William Shakespeare was so taken by the beauty and benefit of cowslip that he immortalised it no less than 8 times throughout his plays.
In the 17th century, the famous English botanist Nicholas Culpepper asserted that anyone who used the distilled water from cowslip, or an ointment made from its flower, would become more beautiful.
Modern herbalists still make a skin cleaning lotion from cowslip. It is said to be useful in treating acne, pimples, and other skin blemishes.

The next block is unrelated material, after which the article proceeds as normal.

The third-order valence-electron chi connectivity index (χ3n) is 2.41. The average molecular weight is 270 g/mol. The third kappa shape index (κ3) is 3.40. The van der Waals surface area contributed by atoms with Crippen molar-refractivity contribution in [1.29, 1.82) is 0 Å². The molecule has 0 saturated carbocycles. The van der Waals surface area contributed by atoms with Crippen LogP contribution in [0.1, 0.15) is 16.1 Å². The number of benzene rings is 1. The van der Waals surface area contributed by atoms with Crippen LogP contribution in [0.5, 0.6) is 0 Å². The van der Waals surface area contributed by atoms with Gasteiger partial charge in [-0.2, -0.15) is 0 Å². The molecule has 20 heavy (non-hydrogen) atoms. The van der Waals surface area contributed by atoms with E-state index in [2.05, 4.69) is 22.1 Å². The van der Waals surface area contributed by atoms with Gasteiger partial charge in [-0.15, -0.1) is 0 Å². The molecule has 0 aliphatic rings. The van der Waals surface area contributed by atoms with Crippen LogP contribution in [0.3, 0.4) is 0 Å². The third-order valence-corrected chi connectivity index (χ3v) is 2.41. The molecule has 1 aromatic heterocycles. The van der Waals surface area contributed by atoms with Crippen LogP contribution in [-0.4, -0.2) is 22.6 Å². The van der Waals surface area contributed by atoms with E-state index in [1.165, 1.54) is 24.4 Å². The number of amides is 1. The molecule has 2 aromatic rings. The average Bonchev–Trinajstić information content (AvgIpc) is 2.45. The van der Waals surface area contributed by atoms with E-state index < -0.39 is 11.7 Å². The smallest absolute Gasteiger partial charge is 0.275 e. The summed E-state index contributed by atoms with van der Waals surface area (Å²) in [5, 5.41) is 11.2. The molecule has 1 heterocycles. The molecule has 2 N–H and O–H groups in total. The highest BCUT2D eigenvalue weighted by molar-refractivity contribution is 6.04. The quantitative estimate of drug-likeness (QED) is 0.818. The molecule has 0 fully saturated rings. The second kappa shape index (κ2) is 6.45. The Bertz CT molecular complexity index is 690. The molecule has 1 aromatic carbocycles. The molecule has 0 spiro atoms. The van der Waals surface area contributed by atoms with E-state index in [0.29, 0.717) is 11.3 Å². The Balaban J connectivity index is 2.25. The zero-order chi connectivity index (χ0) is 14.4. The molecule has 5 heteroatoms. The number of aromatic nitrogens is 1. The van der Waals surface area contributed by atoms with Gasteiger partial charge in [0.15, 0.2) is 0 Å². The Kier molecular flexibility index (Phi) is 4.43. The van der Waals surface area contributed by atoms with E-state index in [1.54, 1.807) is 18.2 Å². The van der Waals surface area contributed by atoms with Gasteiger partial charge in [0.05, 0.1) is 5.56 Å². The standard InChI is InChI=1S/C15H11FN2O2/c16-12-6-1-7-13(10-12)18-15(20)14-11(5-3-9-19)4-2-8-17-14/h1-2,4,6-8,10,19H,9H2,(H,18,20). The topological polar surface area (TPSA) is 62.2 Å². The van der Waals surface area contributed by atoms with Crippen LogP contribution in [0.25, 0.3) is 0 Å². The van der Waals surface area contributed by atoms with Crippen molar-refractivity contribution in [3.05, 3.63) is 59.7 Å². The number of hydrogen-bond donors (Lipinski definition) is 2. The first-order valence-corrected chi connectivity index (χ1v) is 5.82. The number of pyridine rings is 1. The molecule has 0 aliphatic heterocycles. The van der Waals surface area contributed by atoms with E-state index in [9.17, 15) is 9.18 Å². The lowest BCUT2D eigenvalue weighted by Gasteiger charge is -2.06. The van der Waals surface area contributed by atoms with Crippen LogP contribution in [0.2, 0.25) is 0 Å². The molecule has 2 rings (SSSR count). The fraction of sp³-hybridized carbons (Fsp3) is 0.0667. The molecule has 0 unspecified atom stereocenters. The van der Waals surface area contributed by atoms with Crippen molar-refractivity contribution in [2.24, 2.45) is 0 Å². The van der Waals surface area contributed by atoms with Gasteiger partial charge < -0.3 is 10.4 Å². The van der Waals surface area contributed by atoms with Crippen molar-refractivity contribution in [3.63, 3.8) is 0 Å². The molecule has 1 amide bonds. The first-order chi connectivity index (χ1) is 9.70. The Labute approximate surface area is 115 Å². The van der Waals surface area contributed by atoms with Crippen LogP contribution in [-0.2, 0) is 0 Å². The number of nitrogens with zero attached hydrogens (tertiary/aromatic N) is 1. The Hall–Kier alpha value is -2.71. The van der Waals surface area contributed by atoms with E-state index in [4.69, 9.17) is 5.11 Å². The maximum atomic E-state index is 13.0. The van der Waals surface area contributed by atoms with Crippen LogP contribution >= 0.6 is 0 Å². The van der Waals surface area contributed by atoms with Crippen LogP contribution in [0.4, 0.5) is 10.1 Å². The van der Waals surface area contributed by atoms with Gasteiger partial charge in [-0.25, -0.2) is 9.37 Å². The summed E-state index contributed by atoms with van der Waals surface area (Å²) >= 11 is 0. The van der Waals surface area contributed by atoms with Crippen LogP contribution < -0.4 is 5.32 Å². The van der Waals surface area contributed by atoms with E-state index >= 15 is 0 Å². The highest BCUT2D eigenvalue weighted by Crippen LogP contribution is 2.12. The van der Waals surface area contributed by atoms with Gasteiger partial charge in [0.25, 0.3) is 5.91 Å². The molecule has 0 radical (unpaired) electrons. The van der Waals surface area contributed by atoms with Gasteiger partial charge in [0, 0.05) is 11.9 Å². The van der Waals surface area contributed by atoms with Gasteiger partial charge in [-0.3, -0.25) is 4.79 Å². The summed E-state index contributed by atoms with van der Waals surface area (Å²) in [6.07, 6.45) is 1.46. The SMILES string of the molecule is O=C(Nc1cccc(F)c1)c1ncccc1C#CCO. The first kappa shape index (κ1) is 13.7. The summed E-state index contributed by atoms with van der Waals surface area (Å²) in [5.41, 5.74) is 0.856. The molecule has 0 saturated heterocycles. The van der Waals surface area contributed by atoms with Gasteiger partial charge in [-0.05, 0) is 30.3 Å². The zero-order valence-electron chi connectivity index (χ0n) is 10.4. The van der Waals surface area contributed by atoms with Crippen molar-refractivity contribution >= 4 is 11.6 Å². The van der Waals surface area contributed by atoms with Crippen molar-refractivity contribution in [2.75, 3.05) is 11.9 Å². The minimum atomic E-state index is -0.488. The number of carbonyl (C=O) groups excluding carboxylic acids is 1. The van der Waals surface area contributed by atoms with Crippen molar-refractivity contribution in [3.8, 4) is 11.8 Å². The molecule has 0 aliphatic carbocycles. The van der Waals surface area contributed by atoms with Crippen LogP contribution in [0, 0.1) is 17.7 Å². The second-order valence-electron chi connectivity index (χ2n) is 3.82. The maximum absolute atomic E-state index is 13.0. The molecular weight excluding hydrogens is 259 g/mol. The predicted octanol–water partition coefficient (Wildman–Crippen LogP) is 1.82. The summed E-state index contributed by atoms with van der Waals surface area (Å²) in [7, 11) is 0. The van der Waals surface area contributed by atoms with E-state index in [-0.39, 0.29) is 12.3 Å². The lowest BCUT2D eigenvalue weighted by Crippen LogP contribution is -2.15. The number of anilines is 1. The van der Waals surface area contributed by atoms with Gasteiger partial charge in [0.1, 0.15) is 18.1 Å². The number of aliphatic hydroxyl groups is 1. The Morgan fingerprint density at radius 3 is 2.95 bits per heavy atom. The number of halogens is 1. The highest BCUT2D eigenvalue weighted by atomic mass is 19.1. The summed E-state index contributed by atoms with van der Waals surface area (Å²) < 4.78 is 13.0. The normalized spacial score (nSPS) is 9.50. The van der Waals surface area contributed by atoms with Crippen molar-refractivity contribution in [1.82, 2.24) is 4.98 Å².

Its unique cleansing properties are said to remove dirt, and open the pores of the skin, allowing for a fresher, smoother look.
It has been used for centuries to make sedative tea. Its leaves are said to be mildly narcotic, and it is used as an herbal remedy for insomnia as hell as hyperactivity.
In Europe, it has been an effective calming beverage for problems related to nerves and anxiety for many generations. The flowers are thought to be a milder sedative, and are used to calm children and help them sleep